Gustafson's law
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Gustafson's Law (also known as GustafsonBarsis' law) is a law in computer engineering which states that any sufficiently large problem can be efficiently parallelized. Gustafson's Law is closely related to Amdahl's law, which gives a limit to the degree to which a program can be sped up due to parallelization. It was first described by John L. Gustafson in 1988.
 .
where P is the number of processors, S is the speedup, and α the nonparallelizable part of the process.
Gustafson's law addresses the shortcomings of Amdahl's law, which cannot scale to match availability of computing power as the machine size increases. It removes the fixed problem size or fixed computation load on the parallel processors: instead, he proposed a fixed time concept which leads to scaled speed up.
Amdahl's law is based on fixed workload or fixed problem size. It implies that the sequential part of a program does not change with respect to machine size (i.e, the number of processors). However the parallel part is evenly distributed by n processors.
The impact of the law was the shift in research to develop parallelizing compilers and reduction in the serial part of the solution to boost the performance of parallel systems.
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[edit] Implementation of Gustafson's Law
Let n be a measure of the problem size.
The execution of the program on a parallel computer is decomposed into:
 a(n) + b(n) = 1
where a is the sequential fraction and b is the parallel fraction, ignoring overhead for now.
On a sequential computer, the relative time would be , where p is the number of processors in the parallel case.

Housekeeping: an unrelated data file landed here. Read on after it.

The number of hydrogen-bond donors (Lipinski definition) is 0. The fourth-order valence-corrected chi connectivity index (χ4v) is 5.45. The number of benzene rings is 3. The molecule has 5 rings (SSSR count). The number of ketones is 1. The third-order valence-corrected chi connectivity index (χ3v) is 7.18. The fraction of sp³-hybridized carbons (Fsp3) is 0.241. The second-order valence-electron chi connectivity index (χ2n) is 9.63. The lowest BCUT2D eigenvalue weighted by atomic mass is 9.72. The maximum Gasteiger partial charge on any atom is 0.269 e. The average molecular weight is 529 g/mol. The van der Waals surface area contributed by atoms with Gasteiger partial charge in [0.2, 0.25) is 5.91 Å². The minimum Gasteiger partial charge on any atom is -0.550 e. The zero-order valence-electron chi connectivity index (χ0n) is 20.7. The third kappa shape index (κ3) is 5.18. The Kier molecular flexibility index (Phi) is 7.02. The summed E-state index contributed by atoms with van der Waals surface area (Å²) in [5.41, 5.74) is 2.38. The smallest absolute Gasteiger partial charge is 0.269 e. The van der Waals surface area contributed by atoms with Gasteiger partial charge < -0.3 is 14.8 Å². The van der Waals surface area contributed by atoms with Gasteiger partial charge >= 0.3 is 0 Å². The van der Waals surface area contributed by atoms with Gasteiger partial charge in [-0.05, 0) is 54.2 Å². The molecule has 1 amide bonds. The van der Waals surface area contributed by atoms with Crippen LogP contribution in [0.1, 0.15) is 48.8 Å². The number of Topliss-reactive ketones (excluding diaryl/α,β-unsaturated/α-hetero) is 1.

Speedup is therefore:
 (parallel, relative to sequential a(n) + b(n) = 1)
and thus
where a(n) is the serial function.
Assuming the serial function a(n) diminishes with problem size n, then speedup approaches p as n approaches infinity, as desired.
Thus Gustafson's law seems to rescue parallel processing from Amdahl's law.
Gustafson's law argues that even using massively parallel computer systems does not influence the serial part and regards this part as a constant one. In comparison to that, the hypothesis of Amdahl's law results from the idea that the influence of the serial part grows with the number of processes.
[edit] A Driving Metaphor
Suppose a car is traveling between two cities 60 miles apart, and has already spent one hour traveling half the distance at 30 mph.
Amdahl's Law approximately suggests:
“  No matter how fast you drive the last half, it is impossible to achieve 90 mph average before reaching the second city. Since it has already taken you 1 hour and you only have a distance of 60 miles total; going infinitely fast you would only achieve 60 mph.  ” 
Gustafson's Law approximately states:
“  Given enough time and distance to travel, the car's average speed can always eventually reach 90mph, no matter how long or how slowly it has already traveled. For example, in the twocities case this could be achieved by driving at 150 mph for an additional hour.^{[dubious – discuss]}  ” 
[edit] Limitations
Some problems do not have fundamentally larger datasets. As example, processing one data point per world citizen gets larger at only a few percent per year.
Nonlinear algorithms may make it hard to take advantage of parallelism "exposed" by Gustafson's law. Snyder points out an O(N^{3}) algorithm means that double the concurrency gives only about a 9% increase in problem size. Thus, while it may be possible to occupy vast concurrency, doing so may bring little advantage over the original, less concurrent solution.
[edit] External links
 Reevaluating Amdahl's Law  the paper in which John Gustafson first described his Law. Originally published in Communications of the ACM 31(5), 1988. pp. 532533
 * Reevaluating Amdahl's Law
 [1]  Lawrence Snyder, "Type Architectures, Shared Memory, and The Corrolary of Modest Potential"